Masood kin held, says Pakistan. Not enough, says India
India focused on getting JeM's Azhar listed as a banned terrorist by the UN’s 1267 sanctions committee
- Published 6.03.19, 3:08 AM
- Updated 6.03.19, 9:25 AM
- 2 mins read
Pakistan said on Tuesday that it had begun a crackdown on militant groups, detaining 44 members of banned organisations including the son and brother of Jaish-e-Mohammed chief Masood Azhar.
The interior ministry said it was a move to “speed up action against all proscribed organisations”. Officials said it was part of a long-planned drive against militant groups, not a response to Indian anger over what New Delhi calls Islamabad’s failure to rein in militant groups operating on Pakistani soil.
The Jamaat-ud-Dawa, led by Mumbai terror attack mastermind Hafiz Saeed, and its wing Falah-e-Insaniat Foundation are among those formally placed in the list of banned organisations by Pakistan on Tuesday.
According to Pakistan’s National Counter Terrorism Authority list, which was updated on Tuesday, the two outfits were among 70 organisations proscribed by the interior ministry under the Anti-Terrorism Act, 1997.
Pakistan is facing pressure from global powers to act against groups carrying out attacks in India, including the Jaish, which claimed responsibility for the February 14 Pulwama terror strike.
In a sign that tensions are easing, Pakistan’s foreign ministry said a delegation would visit New Delhi next week to discuss an accord on Sikh pilgrims visiting holy sites in Pakistan.
The interior ministry said close relatives of Masood had been detained in “protective custody” as part of the crackdown. It named them as Mufti Abdul Raoof and Hamad Azhar, who one ministry official said was Masood’s son.
Some of the people detained were named by India in a dossier it gave to Pakistan after last month’s bombing, interior secretary Azam Suleman. “We are investigating them and if we get more evidence, more proof against them, they will be proceeded against according to law and if we don’t get any proof their detention will end,” Suleman said.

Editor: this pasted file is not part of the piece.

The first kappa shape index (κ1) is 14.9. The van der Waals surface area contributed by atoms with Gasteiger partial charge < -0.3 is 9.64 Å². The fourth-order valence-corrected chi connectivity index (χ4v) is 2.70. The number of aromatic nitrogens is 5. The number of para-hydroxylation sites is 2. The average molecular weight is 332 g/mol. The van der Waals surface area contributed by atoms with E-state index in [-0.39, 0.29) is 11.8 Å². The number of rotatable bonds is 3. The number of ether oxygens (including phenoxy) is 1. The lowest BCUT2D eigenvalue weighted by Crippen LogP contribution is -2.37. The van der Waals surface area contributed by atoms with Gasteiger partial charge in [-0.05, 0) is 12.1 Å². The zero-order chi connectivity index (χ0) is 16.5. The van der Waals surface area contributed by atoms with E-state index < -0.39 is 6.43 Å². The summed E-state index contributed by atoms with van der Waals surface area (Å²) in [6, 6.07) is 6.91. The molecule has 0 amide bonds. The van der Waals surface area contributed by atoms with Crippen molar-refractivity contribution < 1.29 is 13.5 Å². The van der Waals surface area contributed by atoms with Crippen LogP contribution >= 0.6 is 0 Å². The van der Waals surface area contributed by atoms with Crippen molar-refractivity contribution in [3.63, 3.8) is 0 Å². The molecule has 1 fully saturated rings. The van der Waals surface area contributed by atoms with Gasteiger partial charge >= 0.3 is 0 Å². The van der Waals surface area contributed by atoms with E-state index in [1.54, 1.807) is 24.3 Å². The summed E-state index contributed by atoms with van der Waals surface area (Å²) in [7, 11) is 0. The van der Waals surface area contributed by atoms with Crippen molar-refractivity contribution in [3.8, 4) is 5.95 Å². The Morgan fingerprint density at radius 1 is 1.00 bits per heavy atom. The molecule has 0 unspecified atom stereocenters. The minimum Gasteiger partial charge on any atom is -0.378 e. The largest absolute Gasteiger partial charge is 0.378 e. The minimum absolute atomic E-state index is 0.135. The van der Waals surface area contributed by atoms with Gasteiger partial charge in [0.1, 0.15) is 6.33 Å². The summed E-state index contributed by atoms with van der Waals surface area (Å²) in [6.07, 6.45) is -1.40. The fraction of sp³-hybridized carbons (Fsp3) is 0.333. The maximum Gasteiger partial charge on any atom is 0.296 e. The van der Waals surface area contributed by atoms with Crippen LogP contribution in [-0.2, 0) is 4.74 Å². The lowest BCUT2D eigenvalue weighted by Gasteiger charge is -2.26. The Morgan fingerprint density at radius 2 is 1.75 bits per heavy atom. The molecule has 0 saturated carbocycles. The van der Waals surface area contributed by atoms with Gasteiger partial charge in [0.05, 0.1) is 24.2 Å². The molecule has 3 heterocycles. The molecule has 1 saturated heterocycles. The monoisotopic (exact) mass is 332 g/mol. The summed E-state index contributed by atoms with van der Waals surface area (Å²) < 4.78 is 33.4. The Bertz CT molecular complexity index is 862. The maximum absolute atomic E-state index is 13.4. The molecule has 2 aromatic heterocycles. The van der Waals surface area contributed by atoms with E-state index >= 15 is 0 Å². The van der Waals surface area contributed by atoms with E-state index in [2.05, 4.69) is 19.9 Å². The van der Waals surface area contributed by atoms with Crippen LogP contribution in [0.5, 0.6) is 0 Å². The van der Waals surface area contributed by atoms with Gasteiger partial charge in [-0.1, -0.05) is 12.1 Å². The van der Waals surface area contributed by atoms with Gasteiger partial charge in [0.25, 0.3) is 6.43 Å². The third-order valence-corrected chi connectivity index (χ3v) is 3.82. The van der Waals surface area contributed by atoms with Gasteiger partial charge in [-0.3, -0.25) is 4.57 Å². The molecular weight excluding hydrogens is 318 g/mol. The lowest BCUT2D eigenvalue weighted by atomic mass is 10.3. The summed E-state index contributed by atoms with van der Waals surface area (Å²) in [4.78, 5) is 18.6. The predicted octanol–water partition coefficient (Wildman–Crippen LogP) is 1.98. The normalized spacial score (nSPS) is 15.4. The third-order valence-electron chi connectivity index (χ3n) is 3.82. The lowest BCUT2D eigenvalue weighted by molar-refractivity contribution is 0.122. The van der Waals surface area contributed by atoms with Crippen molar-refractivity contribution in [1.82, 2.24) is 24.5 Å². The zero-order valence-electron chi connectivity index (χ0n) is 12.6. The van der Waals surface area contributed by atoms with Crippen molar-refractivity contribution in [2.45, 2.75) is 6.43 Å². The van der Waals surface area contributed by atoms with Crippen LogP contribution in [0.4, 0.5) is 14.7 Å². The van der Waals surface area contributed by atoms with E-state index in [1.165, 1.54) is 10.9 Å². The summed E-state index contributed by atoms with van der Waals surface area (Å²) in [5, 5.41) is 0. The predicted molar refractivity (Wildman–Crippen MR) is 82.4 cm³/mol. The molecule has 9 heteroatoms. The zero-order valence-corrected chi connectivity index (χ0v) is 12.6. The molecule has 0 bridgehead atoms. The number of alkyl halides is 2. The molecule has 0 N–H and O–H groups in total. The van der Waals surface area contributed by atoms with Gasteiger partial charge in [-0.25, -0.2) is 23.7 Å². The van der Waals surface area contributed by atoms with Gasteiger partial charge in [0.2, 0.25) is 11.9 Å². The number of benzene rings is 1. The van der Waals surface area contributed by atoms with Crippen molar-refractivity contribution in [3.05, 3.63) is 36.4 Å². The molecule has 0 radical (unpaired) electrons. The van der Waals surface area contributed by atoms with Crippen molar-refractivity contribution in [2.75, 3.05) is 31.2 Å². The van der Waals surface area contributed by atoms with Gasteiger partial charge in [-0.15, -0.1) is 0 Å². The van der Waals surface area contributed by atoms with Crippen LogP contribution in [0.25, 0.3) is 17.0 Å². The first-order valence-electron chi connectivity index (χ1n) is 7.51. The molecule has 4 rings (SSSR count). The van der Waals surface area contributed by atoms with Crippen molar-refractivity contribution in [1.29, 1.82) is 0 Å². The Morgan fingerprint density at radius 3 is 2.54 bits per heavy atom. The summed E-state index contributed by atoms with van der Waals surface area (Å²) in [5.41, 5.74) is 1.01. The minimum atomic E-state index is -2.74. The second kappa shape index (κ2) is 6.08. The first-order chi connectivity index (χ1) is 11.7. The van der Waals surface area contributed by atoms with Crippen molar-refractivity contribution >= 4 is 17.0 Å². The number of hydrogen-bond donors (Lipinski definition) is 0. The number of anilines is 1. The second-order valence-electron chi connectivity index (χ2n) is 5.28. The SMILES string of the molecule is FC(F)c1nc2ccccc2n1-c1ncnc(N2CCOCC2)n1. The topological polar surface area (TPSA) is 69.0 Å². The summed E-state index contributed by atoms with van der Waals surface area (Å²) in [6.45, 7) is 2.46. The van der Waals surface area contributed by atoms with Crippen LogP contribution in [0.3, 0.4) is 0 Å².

Sources in India said Pakistan’s action was not enough.
“This is not enough; it is old wine in a new bottle. Former President Pervez Musharraf had made a similar commitment in 2004. We have heard these words before. If this is indeed a ‘Naya Pakistan’ (New Pakistan) with a ‘naya soch’ (new thinking), then we want to see ‘naya action’ on the ground,” a source said.
This is the message that India is also sending out to other countries as the government engages with them to get Azhar listed as a banned terrorist by the UN’s 1267 sanctions committee.
The sources also cited Pakistan foreign minister Shah Mehmood Qureshi’s interviews to BBC and CNN over the weekend in which he said somebody in a position of authority had been in touch with Azhar. “This establishes that there are people in the Government of Pakistan who know where he is and are in touch with him,” a source said.
Saeed, who holds public gatherings in Pakistan, has been at the heart of criticism that Pakistan does not enforce its anti-militancy laws.
Pakistan has long used some groups to pursue its aims in the region, but it has denied New Delhi’s accusations it actively supports militants fighting Indian forces in Kashmir.
From time to time — usually as a result of outside pressure — Pakistan has cracked down on anti-India militants but most factions manage to survive and resume activities.
Two senior security officials in Pakistan said the government had drawn up plans to take over all madarsas linked to groups banned by the United Nations and to seize their assets and infrastructure.
At a later stage the government may consider recruiting some of the militants into paramilitary forces or seek other ways to find them jobs and incorporate them into normal society, the officials said.
The Jamaat-ud-Dawa is estimated to run about 300 madarsas.
Pakistani TV anchor and columnist Nazim Zehra, who attended a background briefing by Prime Minister Imran Khan and finance minister Asad Umar on Monday, said the government was determined that militants should put down their weapons and be demobilised.